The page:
Sarah Pollman’s abiding love of the history and medium of photography is ever evident in “Notations,” Pollman’s Masters Thesis show, exhibited in conjunction with the School of the Museum of Fine Arts, Boston. Pollman’s thesis consists of four thematically linked projects:
In “Love Notes,” Pollman pairs her own photographs with letters written to the photographers who inspired them. Each of the photographers she chooses is linked to one another and to her own work visually, thematically, and historically, creating a photographic chain. In “After Sherrie Levine, After Walker Evans, 1981,” (Pictured at Top) Pollman writes:
“Sherrie, Whenever I think about my photographs paying homage to other artists, I think of you. You make pictures of pictures to emulate and elevate and have them for yourself. Your photos are love notes, pieces you couldn’t leave behind. Mine are, too.”
The notes feel simultaneously intellectual and highly personal, statements of connection and respect. Pollman pays homage to her teachers and places herself firmly within the photographic canon.
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“Our Family Pictures” takes the form of a slide show, projecting descriptions of family snapshots. Pollman no longer has access to the photos described, so the images exist only in her memory. Her textual recreation of the photos adds a narrative of how she felt both when the photo was taken and when later viewing the print, a record inaccessible in the original images.
In “Mother/Father,” Pollman photographs gravestones that are marked “Mother” and “Father,” but lack specific names. The gravestones must have been highly personal for the the children who buried their parents, but have now become anonymous, separated from their history. Pollman selects them as parental archetypes, perhaps even our own mothers and fathers.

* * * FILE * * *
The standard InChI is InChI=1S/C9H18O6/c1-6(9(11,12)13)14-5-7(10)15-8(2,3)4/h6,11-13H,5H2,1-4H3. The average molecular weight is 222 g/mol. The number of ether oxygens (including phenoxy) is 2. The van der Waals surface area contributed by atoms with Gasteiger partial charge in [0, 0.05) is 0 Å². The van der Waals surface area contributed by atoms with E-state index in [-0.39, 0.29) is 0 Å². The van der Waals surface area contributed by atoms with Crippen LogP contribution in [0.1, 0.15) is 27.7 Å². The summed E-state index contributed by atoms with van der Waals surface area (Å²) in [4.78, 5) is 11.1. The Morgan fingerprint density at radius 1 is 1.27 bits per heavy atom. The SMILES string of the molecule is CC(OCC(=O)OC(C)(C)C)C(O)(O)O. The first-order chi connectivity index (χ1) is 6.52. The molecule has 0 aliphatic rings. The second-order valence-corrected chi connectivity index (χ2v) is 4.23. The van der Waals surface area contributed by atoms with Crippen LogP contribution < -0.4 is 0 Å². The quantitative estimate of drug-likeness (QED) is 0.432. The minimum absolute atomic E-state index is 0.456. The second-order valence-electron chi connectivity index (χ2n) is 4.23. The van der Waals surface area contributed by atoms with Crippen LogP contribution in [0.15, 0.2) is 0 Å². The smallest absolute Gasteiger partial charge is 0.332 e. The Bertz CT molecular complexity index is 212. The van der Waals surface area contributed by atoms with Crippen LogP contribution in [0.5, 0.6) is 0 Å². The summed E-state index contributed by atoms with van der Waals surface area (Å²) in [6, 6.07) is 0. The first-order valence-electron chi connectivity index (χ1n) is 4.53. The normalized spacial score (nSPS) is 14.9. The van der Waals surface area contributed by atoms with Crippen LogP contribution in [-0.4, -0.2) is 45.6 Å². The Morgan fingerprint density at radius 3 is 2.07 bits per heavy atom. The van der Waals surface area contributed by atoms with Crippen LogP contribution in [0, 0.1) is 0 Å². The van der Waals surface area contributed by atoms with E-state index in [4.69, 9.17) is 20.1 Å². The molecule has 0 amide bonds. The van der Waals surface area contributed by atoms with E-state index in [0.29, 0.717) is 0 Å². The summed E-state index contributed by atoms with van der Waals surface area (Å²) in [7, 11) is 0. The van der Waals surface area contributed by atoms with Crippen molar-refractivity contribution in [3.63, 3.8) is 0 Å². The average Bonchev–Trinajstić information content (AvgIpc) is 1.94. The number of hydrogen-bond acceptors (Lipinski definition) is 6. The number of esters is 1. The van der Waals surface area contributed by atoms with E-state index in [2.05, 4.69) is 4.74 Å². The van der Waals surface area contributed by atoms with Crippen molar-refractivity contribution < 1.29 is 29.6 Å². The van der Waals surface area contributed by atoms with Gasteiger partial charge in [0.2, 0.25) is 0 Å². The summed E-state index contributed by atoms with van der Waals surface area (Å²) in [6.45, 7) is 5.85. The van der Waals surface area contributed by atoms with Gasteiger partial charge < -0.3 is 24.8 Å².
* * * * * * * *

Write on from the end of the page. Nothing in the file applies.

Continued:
“Photographs Purchased on Ebay” is a three-part project composed of the text of the ad pulled from Ebay, to scale paintings of the photographs, and a video. Just like the photos from “Our Family Pictures,” these photos too are dislocated from their original owners – owners who must have held them as precious objects once, but somewhere along the way lost possession of them. Pollman translates the snapshots into paint, recreating both the fronts and backs of the pieces of paper.
The small screen of the video is waist-height and parallel to the floor, forcing the viewer to lean in close, and creating an intimate space for observation. Here, Pollman records herself dipping the original photographs into bleach and watching them melt away into swirls of ink. Even their erasure feels like an act of love, respectful and gentle.
Pollman is clear-spoken in both her photographs and her prose, creating work that is technically precise and emotionally charged. “Notations” is a discourse on photography, but in the end, it is truly about love.
“Notations” is on view at the Howard Art Project until January 31st, open Friday, Saturday, and Sunday 12 – 6, and by appointment.
You can also currently see work by Sarah Pollman on view at Chester F. Sidell Gallery in Lawrence, MA (up till February 14th), at Emerson College’s Huret & Spector Gallery (up till February 28th), and online at www.sarahpollman.com .